Ax = o.xcor(); Ay = o.ycor();
o.beginPath("AB.svg"); o.forward(ab*scale); o.endPath();
Bx = o.xcor(); By = o.ycor();
//shift AB to DC
o.setPosition(Ax, Ay); o.left(degreeDAB);
o.up(); o.forward(ad*scale); o.down();
Dx = o.xcor(); Dy = o.ycor(); o.right(degreeDAB);
o.beginPath("AB.svg"); o.forward(ab*scale); o.endPath();
Cx = o.xcor(); Cy = o.ycor();
//another arbitrary line from A to D
o.setPosition(Ax, Ay); o.left(degreeDAB);
o.beginPath("AD.svg"); o.forward(ad*scale); o.endPath();
//shift AD to BC;
o.setPosition(Bx, By);
o.beginPath("AD.svg"); o.forward(ad*scale); o.endPath();
It is nice that the structure of the computer program follows the structure of the Heesch Kienzle prescriptive
texts. For example, the original prescriptive text says (in German) ”verschiebe die willk¨
urliche Linie AB
Turtles for Tessellations
nach DC”, meaning: shift the arbitrary line AB to DC. This is done in the first ten lines of abcd. The first
line, starting with // is just a comment. Then the next line memorizes the coordinates of Aas Ax and Ay.
The third line is about the turtle moving forward over a distance of ab, multiplied by a scale factor. Unlike a
traditional turtle, which would walk a straight line, the Oogway turtle follows a curved line (e.g. prepared in
Illustrator). After that the fourth line memorizes the coordinates of the new point Bthus constructed as Bx
and By. This concludes the explanation of the first group of four lines: drawing arbitrary AB.
Now we explain the next six program lines, beginning with a comment line again //shift AB to DC.
The cursor is put back at position Aand is rotated in order to point towards D. Then it travels forward
(in a straight line) with the pen up over distance ad, multiplied by a scale-factor. That is how Dis found,
after which the rotation toward Dis un-done (turn right again). Now the same Illustrator-prepared curve is
replayed, but from a fresh starting point. And the tenth line, Cx = o.xcor(); Cy = o.ycor(); records
the new position in the coordinates of Cas Cx and Cy.
We skip the explanation of the last six lines and mention that the result is shown in Figure 4. Note that
the annotations (the letters and the dashed lines) are not yet made by the above program. Although adding
such annotations could be done using external tools easily later, here we did it using Processing’s built-in
commands for texts, ellipses etcetera, using the points constructed by Oogway. Although perhaps “impure”,
it is an example of Oogway and Processing flexibly blending together.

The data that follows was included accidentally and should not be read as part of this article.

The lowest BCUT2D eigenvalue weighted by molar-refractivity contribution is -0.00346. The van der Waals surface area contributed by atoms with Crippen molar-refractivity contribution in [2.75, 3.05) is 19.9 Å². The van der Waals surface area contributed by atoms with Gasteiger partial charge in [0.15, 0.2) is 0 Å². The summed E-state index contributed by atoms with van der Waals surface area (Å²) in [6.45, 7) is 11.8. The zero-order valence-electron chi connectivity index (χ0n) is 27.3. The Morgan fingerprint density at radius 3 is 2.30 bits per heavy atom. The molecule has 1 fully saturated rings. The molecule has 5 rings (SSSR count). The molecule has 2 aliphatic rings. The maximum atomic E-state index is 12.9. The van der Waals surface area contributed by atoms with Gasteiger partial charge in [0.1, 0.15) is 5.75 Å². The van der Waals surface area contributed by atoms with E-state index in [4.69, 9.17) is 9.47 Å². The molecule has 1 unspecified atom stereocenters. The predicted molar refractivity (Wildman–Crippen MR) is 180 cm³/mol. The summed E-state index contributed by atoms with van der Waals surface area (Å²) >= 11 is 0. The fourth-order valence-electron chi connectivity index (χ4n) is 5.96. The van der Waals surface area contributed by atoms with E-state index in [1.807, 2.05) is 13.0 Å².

Figure 4 :Pegasus-like figure and points A-D.
Figure 5 :Pegasus-like figure tessellated
nine times.
The next thing to be done is to create the tessellation itself. Note how an imperative style of program-
ming is exploited: the points Band Dget updated after each construction by ABCD and then the new value of
Dand the new value of Bare used to play the role of the new starting point (A) for the next construction.
void tesselate(float scale) {
for (int i = 0; i<3; i++) {
float x = Dx, y = Dy;
for (int j = 1; j < 3; j++) {
o.setPosition(Bx, By);
} //the result is shown in Figure 5
Feijs and Hu
Besides TTTT, we did CCC (Nr. 3) and CGG (Nr. 21) in the same way, after which we challenged the
students of our Golden Ratio module to do their own favourite works and to try other types.
Figure 6 :Fractal-like artwork by Alberto Gruarin.
4 Student examples
We show a few of the artworks designed by our students and cut with the laser cutter (a Speedy 300 of TU/e).
The first work is by Alberto Gruarin, shown Figure 6. It does not fit in the Heesch typology easily, but it
shows something else: that the students picked up the idea of fractals and considered it interesting.
The second work is by Matthijs Willems, shown Figure 7. He deployed the more complicated Heesch-
Kienzle type CG1CG2G1G2 (Nr. 28).
Figure 7 :Fantasy animals by Matthijs Willems.
Pepijn Fens had several fantasy figures intertwined (see Figure 8). From a Heesch-Kienzle perspective
it is not so complicated, just a TTTT, (Nr1). It is worthwhile mentioning that he took his initial inspiration
Turtles for Tessellations
from company logos. Finally Ardjoen Mangre designed a tessellation of rhinoceroses based on the TGTG
type (Figure 9). The animals are cut from wood of different thicknesses, which gives the work an aestehtic
quality beyond the pure graphics. (Figure 9)
Figure 8 :Fantasy figures. Figure 9 :Rhinoceros tessellation.
5 Conclusions
The library was well-received by students and turned out useful, as demonstrated by the student work. We
also did a more theoretical study, formally proving that all four classical transformations of figures such
as translation, rotation, reflection and glide-reflection can be achieve can be done using turtle commands,
but we plan to publish that at a later occasion. The library and its documentation will be made available